Gabel: Well, snowboarding has always kind of been my church. I always say, "Where are you going to get closer to God than 10,000 to 12,000 feet up in the mountains, on snow, becoming one with the mountains?" And so that was the first thing I asked the doctors when we were trying to figure out whether or not we were gonna try limb salvage further or just move on to amputation was, "How long till I can snowboard?" And after a quick back-and-forth, it sounded like I could be on snow within just a few months with the right technology underneath me. So I said, "Let's go ahead and amputate." And that's what I held on to. That's what got me off the pain meds. That's what helped me recover. No physical therapy or rehab. I taught myself how to walk, and a couple weeks after teaching myself how to walk, I went snowboarding and I once again finally felt free. You know, finally, I was able to put that behind me a little bit.
Anderson: It's absolutely incredible. And it leads me to the world of Paralympic competition, because that's something that also changed your world, when you discovered what that was in about 2010 or 2011, I believe. How important do you think the world of para-games are to athletes who are living with a disability, whether at the local level, the regional level, or the Paralympic level?
Gabel: I think regardless of what level they're at, they have something to look forward to each day. For a lot of us, it gives us a reason to get out of bed. It helps you get over those depression humps. It allows you to set goals and strive for those goals. And regardless, again, of what level you're at, whether it's regional, national, Paralympic, it doesn't really matter. If you're just out there having fun, that's really all that matters. It gives you a chance to remove yourself from your current situation. It allows you to set goals, reach those goals, build confidence, and just live a normal life, even if it's just for a few hours.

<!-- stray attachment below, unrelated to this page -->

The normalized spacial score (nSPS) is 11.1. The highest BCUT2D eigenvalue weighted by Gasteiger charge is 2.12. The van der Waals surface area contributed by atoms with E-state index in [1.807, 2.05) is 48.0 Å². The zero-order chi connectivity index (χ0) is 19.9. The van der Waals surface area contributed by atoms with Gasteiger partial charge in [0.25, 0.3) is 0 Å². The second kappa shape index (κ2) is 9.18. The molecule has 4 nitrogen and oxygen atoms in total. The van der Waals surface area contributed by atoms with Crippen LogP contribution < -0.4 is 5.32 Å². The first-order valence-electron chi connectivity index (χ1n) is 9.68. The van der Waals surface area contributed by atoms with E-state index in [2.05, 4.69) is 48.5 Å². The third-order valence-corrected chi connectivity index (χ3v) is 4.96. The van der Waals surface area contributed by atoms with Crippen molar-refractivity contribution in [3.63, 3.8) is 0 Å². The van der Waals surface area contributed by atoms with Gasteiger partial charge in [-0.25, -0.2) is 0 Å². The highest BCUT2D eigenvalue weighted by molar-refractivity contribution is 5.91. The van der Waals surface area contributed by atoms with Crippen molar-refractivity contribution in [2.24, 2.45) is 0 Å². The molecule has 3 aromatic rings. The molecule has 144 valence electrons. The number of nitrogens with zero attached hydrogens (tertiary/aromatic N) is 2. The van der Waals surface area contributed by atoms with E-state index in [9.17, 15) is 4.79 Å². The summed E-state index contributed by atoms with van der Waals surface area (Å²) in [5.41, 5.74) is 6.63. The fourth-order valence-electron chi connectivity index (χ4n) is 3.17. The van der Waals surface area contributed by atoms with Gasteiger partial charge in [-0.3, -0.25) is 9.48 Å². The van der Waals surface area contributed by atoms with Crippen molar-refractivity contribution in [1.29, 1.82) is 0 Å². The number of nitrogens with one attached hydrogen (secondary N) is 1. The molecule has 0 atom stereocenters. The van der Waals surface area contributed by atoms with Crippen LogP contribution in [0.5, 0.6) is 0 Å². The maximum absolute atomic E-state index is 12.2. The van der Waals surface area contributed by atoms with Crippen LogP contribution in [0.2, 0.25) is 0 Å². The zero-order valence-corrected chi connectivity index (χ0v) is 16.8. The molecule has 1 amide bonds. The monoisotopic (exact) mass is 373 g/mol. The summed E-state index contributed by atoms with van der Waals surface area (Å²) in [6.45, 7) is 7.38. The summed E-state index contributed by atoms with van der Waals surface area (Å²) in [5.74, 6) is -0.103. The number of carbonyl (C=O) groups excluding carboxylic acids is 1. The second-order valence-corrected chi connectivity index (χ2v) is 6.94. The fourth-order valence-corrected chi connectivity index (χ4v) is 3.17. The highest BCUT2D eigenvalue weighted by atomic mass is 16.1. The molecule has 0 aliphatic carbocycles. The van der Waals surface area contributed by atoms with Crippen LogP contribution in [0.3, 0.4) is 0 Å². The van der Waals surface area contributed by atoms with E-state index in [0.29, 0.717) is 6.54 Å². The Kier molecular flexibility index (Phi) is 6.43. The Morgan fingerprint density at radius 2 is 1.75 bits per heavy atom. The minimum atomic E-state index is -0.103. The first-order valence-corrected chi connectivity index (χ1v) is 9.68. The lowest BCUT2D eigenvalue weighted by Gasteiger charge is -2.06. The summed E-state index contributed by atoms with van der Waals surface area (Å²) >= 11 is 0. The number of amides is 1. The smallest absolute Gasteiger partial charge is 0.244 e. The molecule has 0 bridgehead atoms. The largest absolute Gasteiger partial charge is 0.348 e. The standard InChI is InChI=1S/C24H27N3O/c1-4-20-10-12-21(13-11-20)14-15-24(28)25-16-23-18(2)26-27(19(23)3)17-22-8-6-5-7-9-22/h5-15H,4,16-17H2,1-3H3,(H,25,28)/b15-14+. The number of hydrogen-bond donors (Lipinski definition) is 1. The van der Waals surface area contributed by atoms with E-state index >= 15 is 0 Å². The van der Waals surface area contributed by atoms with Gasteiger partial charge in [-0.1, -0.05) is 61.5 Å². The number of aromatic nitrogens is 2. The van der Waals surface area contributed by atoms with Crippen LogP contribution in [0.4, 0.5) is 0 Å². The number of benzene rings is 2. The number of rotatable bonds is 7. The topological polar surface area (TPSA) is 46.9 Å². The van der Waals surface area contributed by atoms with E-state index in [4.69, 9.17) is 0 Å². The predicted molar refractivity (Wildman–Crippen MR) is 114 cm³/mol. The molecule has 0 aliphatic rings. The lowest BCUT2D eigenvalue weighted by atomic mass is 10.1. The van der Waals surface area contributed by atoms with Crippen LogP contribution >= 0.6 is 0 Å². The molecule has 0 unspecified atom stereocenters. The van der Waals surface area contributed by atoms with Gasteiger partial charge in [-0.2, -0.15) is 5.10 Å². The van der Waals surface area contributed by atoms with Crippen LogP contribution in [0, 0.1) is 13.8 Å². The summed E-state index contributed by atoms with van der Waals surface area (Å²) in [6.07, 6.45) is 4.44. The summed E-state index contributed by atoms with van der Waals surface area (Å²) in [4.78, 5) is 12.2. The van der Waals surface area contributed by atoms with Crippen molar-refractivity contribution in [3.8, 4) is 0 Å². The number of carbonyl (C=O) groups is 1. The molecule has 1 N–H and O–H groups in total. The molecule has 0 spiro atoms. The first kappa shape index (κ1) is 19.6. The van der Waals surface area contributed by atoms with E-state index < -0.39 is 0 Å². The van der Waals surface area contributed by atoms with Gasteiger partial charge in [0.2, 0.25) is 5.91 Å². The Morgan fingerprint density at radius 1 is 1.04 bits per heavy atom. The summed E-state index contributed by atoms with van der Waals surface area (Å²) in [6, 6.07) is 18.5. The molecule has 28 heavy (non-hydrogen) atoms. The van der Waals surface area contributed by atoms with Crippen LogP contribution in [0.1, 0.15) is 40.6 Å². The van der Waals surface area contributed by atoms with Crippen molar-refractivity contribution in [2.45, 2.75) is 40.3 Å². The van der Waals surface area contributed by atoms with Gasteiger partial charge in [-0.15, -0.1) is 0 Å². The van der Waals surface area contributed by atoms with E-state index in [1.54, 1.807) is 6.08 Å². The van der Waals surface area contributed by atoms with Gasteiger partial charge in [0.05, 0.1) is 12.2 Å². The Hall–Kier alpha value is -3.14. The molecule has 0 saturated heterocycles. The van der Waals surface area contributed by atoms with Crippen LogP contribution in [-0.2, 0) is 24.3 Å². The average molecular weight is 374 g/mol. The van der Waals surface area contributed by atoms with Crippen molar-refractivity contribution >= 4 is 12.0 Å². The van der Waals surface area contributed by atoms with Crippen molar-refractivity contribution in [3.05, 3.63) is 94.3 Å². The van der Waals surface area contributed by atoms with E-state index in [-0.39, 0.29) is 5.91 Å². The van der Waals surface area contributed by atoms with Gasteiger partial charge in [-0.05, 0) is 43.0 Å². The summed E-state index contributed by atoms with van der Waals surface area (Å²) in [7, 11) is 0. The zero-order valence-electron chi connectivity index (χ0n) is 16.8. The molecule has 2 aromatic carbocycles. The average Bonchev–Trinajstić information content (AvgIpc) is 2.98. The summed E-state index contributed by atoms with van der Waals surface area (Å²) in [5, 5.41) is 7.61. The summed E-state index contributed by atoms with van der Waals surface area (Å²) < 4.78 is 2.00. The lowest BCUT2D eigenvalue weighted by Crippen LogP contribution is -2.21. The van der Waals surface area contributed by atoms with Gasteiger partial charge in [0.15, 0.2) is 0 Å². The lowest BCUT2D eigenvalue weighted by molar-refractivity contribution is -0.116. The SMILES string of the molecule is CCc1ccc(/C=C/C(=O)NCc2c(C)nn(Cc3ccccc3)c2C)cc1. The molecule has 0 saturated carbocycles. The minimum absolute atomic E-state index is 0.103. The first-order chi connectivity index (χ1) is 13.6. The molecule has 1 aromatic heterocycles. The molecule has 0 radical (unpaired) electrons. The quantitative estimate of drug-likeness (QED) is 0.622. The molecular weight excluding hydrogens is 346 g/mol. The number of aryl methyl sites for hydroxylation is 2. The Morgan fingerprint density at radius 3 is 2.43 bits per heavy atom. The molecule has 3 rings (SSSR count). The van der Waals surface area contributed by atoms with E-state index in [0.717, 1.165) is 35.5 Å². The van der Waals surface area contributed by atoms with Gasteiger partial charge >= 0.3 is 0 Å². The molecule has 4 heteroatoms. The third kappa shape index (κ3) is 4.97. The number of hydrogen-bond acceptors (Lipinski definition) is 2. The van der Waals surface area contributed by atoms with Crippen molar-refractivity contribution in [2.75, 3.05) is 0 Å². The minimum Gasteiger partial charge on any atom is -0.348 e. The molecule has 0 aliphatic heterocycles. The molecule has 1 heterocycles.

Anderson: I know one of your major goals early on was to compete at the Paralympic Winter Games, and you did that. You got a bronze in Sochi in 2014, a silver medal in South Korea in 2018. And you're continuing to compete. What have you learned along the way about dreaming big, achieving big? And what advice do you have for other people about going after their dreams, whatever they are?
Gabel: Yeah, I'm not getting any younger, but I do want to complete the set. I've got the bronze, I've got the silver, and it's time to try to get that gold again. I think, you know, it's something that was told to me a long time ago is, if you're going to go big, don't think small. The other thing I would say is, you know, enjoy that process, allow for the failures to help motivate you and shape you. Your character is going to come out. And you're not always going to succeed, but keep going, keep going, and enjoy the process along the way and enjoy it and learn from it. Become a champion that way.
Anderson: "Don't think small." Those are words to live by. Keith Gable, thank you so much for joining us.
Gabel: Thank you.
Anderson: And thanks to our viewers, as well, for watching. For more great conversations with leaders in your own community and across the nation, log on to comcastnewsmakers.com. I'm Tetiana Anderson.